For example, I recently saw a question in which someone commented "The author also asked this question on r/haskell", with a link to a reddit post.

This seems to me disapproving, so I would like to inquire about the general consensus on such matters.

  • 5
    Yes, it's allowed and tolerated. Anything goes as long as the question is self-contained and otherwise follows SO rules.
    – jpp
    Commented May 12, 2019 at 18:11
  • 2
    Yes, I will add links to cross-posts outside of the network. The reason is netiquette that is now 20 or 30 years old - if there is no declaration of deliberate duplicates, then a reader may help on one of those threads without being able to check if it was solved elsewhere. This will broadly be a waste of their time. Thus, it is not the duplication that is a problem, it is failing to declare it.
    – halfer
    Commented May 13, 2019 at 11:56
  • 1
    I'm curious why you think this is a bad idea? As long as the content is owned by the OP, then why would there be an issue?
    – DavidG
    Commented May 13, 2019 at 12:18

3 Answers 3


It is reasonably expected that people post details of any cross-posting outside Stack Overflow (more broadly, Stack Exchange). Reasons include

  1. People who might answer should want to know if the question is already answered elsewhere -- not least to avoid wasting their time writing the same answer or an inferior answer.

  2. People who are interested in an answer should want to know too, because presumably they don't much mind where a (good) answer is to be found.

Note that nothing stops individuals belonging to both groups, #1 and #2, as having an answer need not stop you being interested in other answers, unless the question is to you trivial.

It follows that it is reasonable -- indeed constructive -- to inform others on SE of cross-posting elsewhere if the OP fails to do this.

Nothing in this is necessarily questioning anyone's motives, although there is a spectrum of behaviour. Sometimes one sees postings of the same question in every possible place (e.g. with an excuse that the OP is desperate or their need is urgent). Sometimes there is a naive assumption that people who follow one site don't look at any other site, so won't notice duplicates on other sites. Conversely, it is because people don't look everywhere that notice of cross-posting is helpful.

I've seen comments that asking the same question in two or more places is offensive to people in any one place, as you're doubting that (in this case) people on SE can be trusted to provide a good answer fast enough -- or you're implying that you don't care that people might unwittingly duplicate effort. Sometimes this goes along with an idea that SE is a helpline, so that people are somehow obliged to answer your question because you have one.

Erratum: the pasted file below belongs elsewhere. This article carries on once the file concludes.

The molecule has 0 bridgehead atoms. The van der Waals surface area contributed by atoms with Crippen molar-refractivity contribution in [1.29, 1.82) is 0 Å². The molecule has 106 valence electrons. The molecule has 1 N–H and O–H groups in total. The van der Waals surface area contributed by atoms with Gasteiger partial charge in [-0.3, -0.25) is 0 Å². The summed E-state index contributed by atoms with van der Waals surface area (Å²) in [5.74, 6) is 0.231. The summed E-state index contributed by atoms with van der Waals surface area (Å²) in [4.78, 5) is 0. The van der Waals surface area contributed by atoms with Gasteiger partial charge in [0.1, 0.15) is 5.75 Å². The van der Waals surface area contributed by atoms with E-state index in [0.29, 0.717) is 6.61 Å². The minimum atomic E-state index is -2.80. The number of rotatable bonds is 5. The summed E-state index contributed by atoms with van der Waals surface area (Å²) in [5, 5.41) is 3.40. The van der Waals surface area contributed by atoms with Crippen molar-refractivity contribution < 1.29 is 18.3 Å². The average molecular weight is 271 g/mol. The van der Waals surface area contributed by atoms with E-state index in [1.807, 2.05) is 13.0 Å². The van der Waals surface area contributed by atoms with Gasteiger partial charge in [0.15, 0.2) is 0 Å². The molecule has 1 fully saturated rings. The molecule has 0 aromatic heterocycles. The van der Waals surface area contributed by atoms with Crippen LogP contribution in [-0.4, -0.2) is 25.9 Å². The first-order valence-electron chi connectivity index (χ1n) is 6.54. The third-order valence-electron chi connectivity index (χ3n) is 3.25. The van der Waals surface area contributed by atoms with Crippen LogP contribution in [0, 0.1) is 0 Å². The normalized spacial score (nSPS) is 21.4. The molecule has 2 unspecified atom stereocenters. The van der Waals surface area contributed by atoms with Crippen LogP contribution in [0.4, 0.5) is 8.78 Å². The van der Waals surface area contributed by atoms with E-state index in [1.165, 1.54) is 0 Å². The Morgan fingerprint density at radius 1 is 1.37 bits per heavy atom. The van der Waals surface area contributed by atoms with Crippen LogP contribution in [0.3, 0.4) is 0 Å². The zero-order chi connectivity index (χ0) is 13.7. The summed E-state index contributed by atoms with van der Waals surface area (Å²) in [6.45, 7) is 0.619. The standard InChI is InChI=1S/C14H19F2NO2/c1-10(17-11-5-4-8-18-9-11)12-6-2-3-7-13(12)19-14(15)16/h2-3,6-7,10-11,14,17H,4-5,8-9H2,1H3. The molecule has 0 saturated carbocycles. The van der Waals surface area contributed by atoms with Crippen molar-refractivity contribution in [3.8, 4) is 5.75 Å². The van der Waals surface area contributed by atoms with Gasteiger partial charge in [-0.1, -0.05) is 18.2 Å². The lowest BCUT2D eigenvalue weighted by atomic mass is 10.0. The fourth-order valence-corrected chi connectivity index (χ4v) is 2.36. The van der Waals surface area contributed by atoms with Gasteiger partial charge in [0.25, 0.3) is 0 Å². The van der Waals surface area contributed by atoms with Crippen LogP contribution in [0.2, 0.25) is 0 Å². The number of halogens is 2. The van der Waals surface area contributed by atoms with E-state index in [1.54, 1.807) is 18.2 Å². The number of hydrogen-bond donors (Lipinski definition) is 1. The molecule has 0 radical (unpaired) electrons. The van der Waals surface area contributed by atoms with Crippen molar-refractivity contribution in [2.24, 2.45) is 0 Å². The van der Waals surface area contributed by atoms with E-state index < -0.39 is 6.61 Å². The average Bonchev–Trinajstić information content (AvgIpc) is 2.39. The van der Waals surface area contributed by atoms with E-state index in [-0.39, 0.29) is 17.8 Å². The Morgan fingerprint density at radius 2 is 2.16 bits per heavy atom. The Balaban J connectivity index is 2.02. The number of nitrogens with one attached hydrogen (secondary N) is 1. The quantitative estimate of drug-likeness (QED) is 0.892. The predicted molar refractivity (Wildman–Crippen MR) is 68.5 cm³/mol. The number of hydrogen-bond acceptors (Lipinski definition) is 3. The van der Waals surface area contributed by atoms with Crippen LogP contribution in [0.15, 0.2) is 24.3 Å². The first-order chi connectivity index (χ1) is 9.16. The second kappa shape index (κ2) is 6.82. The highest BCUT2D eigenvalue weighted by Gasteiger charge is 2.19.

I don't go along with all of that, but I note that these opinions exist.

In short, telling people that you cross-posted the same question is polite and never redundant. And telling people that the same question was posted elsewhere by the OP is helpful whenever that happens and the OP doesn't explain.

Any disapproval can be thought of as personal and private -- unless perhaps the OP repeatedly and visibly does this. At the same time what the OP does outside SE could well be considered beyond the concern of SE.


As long as the user is not cross-posting on sites on the Stack Exchange network, doing additional research elsewhere is not only allowed, but a good idea. The more research, the better.

If the user find the answer to their question by asking elsewhere, they can always post a an answer to their question here so it helps future visitors with the same issue.

As long as the question quality is up to scratch and follows the site's topicality rules, it's fair game.

  • If the question is indeed up to scratch and follows the site's topicality rules, what is the problem with cross-posting? I would have thought that the real problem with something like that would be that something on-topic on one SE site is likely not on topic on almost all other sites, but it something happens to be on-topic on multiple sites, what would be the issue with cross-posting (if the post on one site hasn't gotten an answer)?
    – Snow
    Commented May 12, 2019 at 21:11
  • 2
    Snow, see this.
    – yivi
    Commented May 12, 2019 at 21:12
  • Whenever I've seen this happen, which is often, it doesn't count as "additional research elsewhere". It is just asking the same question elsewhere. But I suffer from an academic's definition of research, which is doing original work to find out something new, not just trying to find out what is already known by somebody.
    – Nick Cox
    Commented Feb 27, 2021 at 16:19

There are circumstances in which cross-posting of the sort you describe is understandably frowned upon (for instance, when the OP posts homework questions verbatim to multiple venues whose readerships have significant overlap). However, as far as Stack Overflow is concerned it is preferable to avoid discussion of the motives of the OP, and evaluate questions on their own merits. That being so, there is little point in raising that issue in a comment thread here.

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